Differential treatment of specific nationalities in the procedure


Country Report: Differential treatment of specific nationalities in the procedure Last updated: 19/04/23


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In 2022 the number of first-time asylum applications was 16,734, an increase from 11,412 in 2021 and 12,991 in 2020. In 2022, out of the total number of applicants, 2,009 came from Afghanistan, 1,976 from Ukraine, 1,379 from Syria, 1,266 from Iraq, and 746 from Russia.[1]

At first instance, the recognition rates in cases decided on the merits was 37% in 2022, compared to 32% in 2021, and  25% in 2020 : The recognition rates for major countries of origin were as follows: 60% (887) for Afghans, down from 62% in 2021, 90% (949) for Syrians, up from 85% in 2021, 85%(247) for Eritreans, up from 82% in 2021, 61% (306) for Turkish, down from 63% in 2021, 54% (119) for Stateless persons, down from 57% in 2021. As regards second instance, the Migration Court approved 6% of appeals, in comparison to 7% in 2021.[2]

In 2020 there was a significant decrease in the recognition rate for Syrians as a result of a change in the Migration Agency’s assessment of the security situation in the country. In 2022, the Migration Agency continued to consider that the security situation in the internal armed conflict was not such that each and every one is in need of international protection in several provinces in accordance with Article 15(c) of the Qualifications Directive, and that an individual assessment of the applicant’s risk therefore must be made. However, it also considered that the improved security situation was not such that it can be considered as significant and non-temporary in nature in the context of cessation.[3] In 2021, the Migration Agency changed its position regarding refugee claims from Syria based on risks due to military service, as an adjustment to the CJEU case EZ v. Germany, meaning refugee status in general was granted to those who would be enrolled in military services.[4] The Migration Agency maintained this position in 2022.

In July 2021, the Swedish Migration Agency decided to halt all enforcement of deportations to Afghanistan and to suspend decision-making in general in asylum cases concerning Afghans, following the Taliban regime take-over and the subsequent uncertainty regarding how the situation would develop, and the lack of country of origin information. In November 2021, the Migration Agency decided to lift the suspension of asylum decisions and stated that in general, Afghans with a deportation order would be entitled to a new examination of their protection claims.[5]  Throughout 2022, the Migration Agency and the Migration Courts have taken decisions and ruled on asylum cases. The Swedish Refugee Law Center compiled a report, analysing a number of Migration Agency asylum decisions for Afghans.[6] On 6 December 2022 the Migration Agency published an updated legal position on protection assessment regarding Afghanistan. According to this new position, women and girls shall be granted refugee status due to the overall discriminatory human rights violations in Afghanistan.[7]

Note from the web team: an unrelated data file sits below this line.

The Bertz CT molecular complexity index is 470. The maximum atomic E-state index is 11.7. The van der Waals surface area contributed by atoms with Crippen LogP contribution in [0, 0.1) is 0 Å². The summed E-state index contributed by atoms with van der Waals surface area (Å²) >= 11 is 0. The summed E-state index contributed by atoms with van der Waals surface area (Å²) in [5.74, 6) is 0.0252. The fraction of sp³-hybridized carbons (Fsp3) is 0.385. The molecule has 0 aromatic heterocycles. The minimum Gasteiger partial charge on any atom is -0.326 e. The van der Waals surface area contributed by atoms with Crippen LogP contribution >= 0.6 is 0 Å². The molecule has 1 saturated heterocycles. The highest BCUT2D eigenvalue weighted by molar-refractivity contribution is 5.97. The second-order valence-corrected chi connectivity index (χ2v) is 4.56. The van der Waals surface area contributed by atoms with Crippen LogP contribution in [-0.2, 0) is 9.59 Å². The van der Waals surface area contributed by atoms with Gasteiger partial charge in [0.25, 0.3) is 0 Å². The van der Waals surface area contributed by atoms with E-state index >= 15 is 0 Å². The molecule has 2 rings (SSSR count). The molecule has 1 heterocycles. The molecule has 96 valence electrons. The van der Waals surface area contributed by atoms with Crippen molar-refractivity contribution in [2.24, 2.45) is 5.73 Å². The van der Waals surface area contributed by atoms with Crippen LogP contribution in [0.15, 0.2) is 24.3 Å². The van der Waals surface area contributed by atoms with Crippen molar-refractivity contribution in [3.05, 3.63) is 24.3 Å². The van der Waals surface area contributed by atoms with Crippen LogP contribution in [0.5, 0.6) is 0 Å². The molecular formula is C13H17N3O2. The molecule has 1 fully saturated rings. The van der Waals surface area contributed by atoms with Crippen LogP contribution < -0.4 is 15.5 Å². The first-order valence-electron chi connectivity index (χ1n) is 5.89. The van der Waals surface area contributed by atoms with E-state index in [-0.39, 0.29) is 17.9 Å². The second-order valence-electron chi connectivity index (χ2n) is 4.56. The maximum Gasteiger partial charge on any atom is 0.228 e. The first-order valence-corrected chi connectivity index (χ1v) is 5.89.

Applicants from countries with a recognition rate below 15% are presumed to have their cases treated under the accelerated procedure (“Track 4B”) even if cases are individually assessed before being placed in this procedure. The countries currently listed are: Albania, Algeria, Armenia, Belarus, Bolivia, Bosnia and Herzegovina, Brazil, Chile, Colombia, Cuba, Djibouti, Georgia, Great Britain, India, Israel,  Kosovo, North Macedonia, Mexico, Mozambique, Morocco, Moldova, Mongolia, Montenegro, Peru, Philippines, Serbia, South Africa, Thailand, USA, and Vietnam[8] (see section on Accelerated Procedure).




[1] Migration Agency, Monthly statistical report, December 2022

[2]  Migration Agency, Monthly statistical report, December 2022

[3] Migration Agency, Rättsligt ställningstagande – Prövningen av skyddsbehov för personer från Syrien, RS/022/2020, available in Swedish at: http://bit.ly/3LYyC46.

[4] Migration Agency, Rättsligt ställningstagande. Prövningen av skyddsbehov för personer från Syrien, RS/022/2020 (version 3.0), available in Swedish at: http://bit.ly/3LYyC46.

[5] Migration Agency, ‘Infor­ma­tion regar­ding the situ­a­tion in Afgha­nistan’, available at https://bit.ly/3eYg9mn.

[6] Swedish Refugee Law Center, Flyktingskapsbedömningar i första instans – ett år efter talibanernas maktövertagande i Afghanistan, December 2022, available in Swedish at: https://bit.ly/3Jnbf2G

[7] SMA, Legal position RS/089/2021, Prövning av skyddsbehov m.m. för medborgare från Afghanistan (version 3.0) available in Swedish at: http://bit.ly/3zaBcw6.

[8] Migration Agency, VÄGLEDNING Lista över länder och lägsta idkategorisering för sortering i spår 4B Dnr:, 7 May 2021, revised 22 September 2022.

Table of contents

  • Statistics
  • Overview of the legal framework
  • Overview of the main changes since the previous report update
  • Asylum Procedure
  • Reception Conditions
  • Detention of Asylum Seekers
  • Content of International Protection
  • ANNEX – I Transposition of the CEAS in national legislation